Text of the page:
City Council considering proposal to close some businesses at midnight

By Ashley Barker
abarker@scbiznews.com
Published May 28, 2014

Charleston City Council has approved the first reading of an ordinance that would limit the hours of operation for many new businesses on the peninsula.

Charleston Mayor Joe Riley, Police Chief Greg Mullen and Planning Director Tim Keane proposed a zoning amendment during Tuesday night’s City Council meeting that would require new bars, restaurants, grocery stores and gas stations to close at midnight, instead of 2 a.m. It passed the first reading by a vote of 12-1; Councilman Dean C. Riegel voted against it.

Charleston City Council passed the first reading of a zoning amendment that would require new bars, restaurants, grocery stores and gas stations to close at midnight. (Photo/File)
Charleston City Council passed the first reading of a zoning amendment that would require new bars, restaurants, grocery stores and gas stations to close at midnight. (Photo/File)
The Entertainment District Overlay Zone would encompass the Market and East Bay streets area; King Street from Broad Street north to Poplar Street; and Meeting Street from Broad to Cooper Street. It would not apply to “eating or drinking places housed within an accommodations establishment that has more than 20 living or sleeping units,” such as a hotel bar or restaurant.

Last week, Riley, Mullen and Keane sent a memo to City Council (.pdf, page 84) explaining their support for the proposed zone.

“We believe we are close to a tipping point in terms of the late-night and early morning bar-related activity and challenges in our city,” the memo said. “The good news is that Charleston is a safe city and that the peninsula has a wonderful collection of restaurants and bars — the combination of that and the scale of the city have increasingly made it an attractive place to eat and drink. Too much of anything can be harmful, and we think it is important to do everything we can to make sure we have moderated this level of activity to a degree that is reasonable for all concerned — those who live and work in the peninsula as well as those who visit.”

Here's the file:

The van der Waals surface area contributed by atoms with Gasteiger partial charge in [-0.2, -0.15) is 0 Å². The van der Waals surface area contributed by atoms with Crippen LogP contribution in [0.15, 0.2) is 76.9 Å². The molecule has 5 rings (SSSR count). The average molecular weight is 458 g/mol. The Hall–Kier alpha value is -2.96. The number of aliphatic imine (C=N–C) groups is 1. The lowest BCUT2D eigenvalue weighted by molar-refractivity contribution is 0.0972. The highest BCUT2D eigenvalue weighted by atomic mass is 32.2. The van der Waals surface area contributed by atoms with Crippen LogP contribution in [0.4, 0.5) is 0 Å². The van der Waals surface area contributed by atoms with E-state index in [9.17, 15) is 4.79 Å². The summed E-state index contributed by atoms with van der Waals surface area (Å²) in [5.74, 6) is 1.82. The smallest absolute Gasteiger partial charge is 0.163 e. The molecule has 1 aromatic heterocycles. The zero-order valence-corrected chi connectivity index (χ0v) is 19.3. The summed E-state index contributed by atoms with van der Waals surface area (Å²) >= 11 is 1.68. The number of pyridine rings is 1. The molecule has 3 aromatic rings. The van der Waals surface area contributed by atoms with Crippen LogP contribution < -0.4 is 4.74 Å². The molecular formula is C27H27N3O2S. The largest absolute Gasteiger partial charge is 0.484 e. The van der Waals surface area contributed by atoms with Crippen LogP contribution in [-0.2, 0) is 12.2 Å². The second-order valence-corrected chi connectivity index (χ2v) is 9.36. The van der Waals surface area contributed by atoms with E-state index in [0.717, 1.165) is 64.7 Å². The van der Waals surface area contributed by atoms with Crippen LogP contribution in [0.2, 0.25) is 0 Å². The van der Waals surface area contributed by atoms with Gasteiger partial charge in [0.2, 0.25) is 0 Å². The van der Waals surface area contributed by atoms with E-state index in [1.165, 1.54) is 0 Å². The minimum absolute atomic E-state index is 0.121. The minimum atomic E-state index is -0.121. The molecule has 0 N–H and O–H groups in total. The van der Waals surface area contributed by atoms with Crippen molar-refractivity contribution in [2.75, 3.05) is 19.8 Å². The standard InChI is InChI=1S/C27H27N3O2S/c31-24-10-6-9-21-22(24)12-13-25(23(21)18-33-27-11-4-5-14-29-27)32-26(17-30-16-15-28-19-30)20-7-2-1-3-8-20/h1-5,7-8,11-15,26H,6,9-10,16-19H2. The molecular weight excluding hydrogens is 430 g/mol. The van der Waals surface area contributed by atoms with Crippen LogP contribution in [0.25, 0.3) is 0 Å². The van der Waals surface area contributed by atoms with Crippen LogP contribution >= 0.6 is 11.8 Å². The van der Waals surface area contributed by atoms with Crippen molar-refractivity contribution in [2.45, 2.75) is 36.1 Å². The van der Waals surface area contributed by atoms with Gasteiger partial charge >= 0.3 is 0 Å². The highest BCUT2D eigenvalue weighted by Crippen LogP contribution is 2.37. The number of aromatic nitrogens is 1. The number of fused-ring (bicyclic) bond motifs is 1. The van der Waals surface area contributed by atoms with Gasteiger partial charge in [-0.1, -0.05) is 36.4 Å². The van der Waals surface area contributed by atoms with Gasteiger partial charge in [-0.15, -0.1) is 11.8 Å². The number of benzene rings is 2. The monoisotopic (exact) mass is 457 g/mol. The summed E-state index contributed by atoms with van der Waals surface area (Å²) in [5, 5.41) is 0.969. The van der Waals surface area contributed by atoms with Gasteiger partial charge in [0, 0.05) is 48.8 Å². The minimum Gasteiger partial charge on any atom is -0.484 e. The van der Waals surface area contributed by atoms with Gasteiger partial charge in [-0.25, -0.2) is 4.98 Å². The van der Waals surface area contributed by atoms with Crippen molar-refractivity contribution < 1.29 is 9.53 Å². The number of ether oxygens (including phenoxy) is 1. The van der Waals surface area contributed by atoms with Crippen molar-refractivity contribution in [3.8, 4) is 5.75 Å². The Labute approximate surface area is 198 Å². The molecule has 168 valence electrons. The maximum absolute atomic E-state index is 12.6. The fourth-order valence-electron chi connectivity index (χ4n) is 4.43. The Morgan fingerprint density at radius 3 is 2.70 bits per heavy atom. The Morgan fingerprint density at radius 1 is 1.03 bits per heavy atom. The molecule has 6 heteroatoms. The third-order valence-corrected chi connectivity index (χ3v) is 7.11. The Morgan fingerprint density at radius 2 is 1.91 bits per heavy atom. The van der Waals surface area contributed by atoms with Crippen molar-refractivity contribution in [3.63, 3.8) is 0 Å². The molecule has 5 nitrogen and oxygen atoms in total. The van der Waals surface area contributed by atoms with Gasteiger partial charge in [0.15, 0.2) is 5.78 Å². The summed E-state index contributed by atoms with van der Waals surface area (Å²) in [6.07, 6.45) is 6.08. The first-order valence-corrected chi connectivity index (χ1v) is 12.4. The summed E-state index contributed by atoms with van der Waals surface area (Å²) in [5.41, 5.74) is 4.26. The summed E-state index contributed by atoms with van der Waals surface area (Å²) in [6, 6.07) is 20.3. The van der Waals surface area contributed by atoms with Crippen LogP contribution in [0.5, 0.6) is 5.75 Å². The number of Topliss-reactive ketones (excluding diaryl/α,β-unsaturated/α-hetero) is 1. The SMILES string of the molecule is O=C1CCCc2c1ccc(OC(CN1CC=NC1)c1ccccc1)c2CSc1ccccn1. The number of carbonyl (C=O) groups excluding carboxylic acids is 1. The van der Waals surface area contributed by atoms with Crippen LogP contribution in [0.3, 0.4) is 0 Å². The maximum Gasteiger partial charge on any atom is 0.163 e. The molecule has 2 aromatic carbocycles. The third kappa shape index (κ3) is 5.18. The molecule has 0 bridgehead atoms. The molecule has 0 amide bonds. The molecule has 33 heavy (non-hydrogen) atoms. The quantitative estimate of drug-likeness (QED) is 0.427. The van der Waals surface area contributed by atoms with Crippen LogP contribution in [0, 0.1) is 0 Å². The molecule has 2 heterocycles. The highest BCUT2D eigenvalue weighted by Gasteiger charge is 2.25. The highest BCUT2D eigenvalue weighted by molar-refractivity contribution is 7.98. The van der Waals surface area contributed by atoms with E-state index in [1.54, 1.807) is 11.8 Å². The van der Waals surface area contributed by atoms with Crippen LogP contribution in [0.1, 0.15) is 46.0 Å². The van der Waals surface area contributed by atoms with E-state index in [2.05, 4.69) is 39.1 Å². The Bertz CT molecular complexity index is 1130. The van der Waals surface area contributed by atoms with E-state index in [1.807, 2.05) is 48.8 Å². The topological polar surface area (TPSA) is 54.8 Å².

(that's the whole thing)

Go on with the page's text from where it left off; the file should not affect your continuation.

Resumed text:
Greater Charleston Restaurant Association Director Kathy Britzius attended the meeting and said many businesses in the area are concerned about the financial damage the ordinance could cause.

“We’re upset about it right now,” Britzius said. “We have hopes that there’s some way we can come to some sort of an understanding. It would have a tremendous impact on our businesses.”

The nonprofit organization is an advocate for its member restaurants and hosts events such as Charleston Restaurant Week, Taste of Charleston and the Lowcountry Oyster Festival.

“We’ve got a lot of business, and we’re doing really well right now. When you consider what is at stake here, we have a lot of concerns,” Britzius said.

The proposed ordinance will be sent to the Planning Commission for public hearings. The commission will then make a recommendation to City Council, which would have to vote to approve the ordinance twice more before it could be ratified.

Reach staff writer Ashley Barker at 843-849-3144 or @AshleyNBarker on Twitter.

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